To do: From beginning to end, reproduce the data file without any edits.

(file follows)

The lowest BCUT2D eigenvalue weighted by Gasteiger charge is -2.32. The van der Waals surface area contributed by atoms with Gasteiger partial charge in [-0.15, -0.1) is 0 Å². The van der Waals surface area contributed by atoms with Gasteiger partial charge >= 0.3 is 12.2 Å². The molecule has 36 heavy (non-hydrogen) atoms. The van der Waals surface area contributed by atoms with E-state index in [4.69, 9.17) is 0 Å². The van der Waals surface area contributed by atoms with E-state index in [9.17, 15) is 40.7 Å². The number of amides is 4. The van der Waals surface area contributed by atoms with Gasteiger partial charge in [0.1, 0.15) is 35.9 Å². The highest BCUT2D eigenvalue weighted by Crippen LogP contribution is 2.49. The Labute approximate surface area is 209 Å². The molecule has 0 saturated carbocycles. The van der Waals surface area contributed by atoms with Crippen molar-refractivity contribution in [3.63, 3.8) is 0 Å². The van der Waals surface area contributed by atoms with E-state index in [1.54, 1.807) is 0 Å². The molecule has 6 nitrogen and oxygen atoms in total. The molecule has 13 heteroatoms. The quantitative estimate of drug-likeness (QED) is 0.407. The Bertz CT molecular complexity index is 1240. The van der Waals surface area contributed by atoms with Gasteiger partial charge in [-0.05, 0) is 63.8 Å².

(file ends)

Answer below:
The lowest BCUT2D eigenvalue weighted by Gasteiger charge is -2.32. The van der Waals surface area contributed by atoms with Gasteiger partial charge in [-0.15, -0.1) is 0 Å². The van der Waals surface area contributed by atoms with Gasteiger partial charge >= 0.3 is 12.2 Å². The molecule has 36 heavy (non-hydrogen) atoms. The van der Waals surface area contributed by atoms with E-state index in [4.69, 9.17) is 0 Å². The van der Waals surface area contributed by atoms with E-state index in [9.17, 15) is 40.7 Å². The number of amides is 4. The van der Waals surface area contributed by atoms with Gasteiger partial charge in [0.1, 0.15) is 35.9 Å². The highest BCUT2D eigenvalue weighted by Crippen LogP contribution is 2.49. The Labute approximate surface area is 209 Å². The molecule has 0 saturated carbocycles. The van der Waals surface area contributed by atoms with Crippen molar-refractivity contribution in [3.63, 3.8) is 0 Å². The van der Waals surface area contributed by atoms with E-state index in [1.54, 1.807) is 0 Å². The molecule has 6 nitrogen and oxygen atoms in total. The molecule has 13 heteroatoms. The quantitative estimate of drug-likeness (QED) is 0.407. The Bertz CT molecular complexity index is 1240. The van der Waals surface area contributed by atoms with Gasteiger partial charge in [-0.05, 0) is 63.8 Å².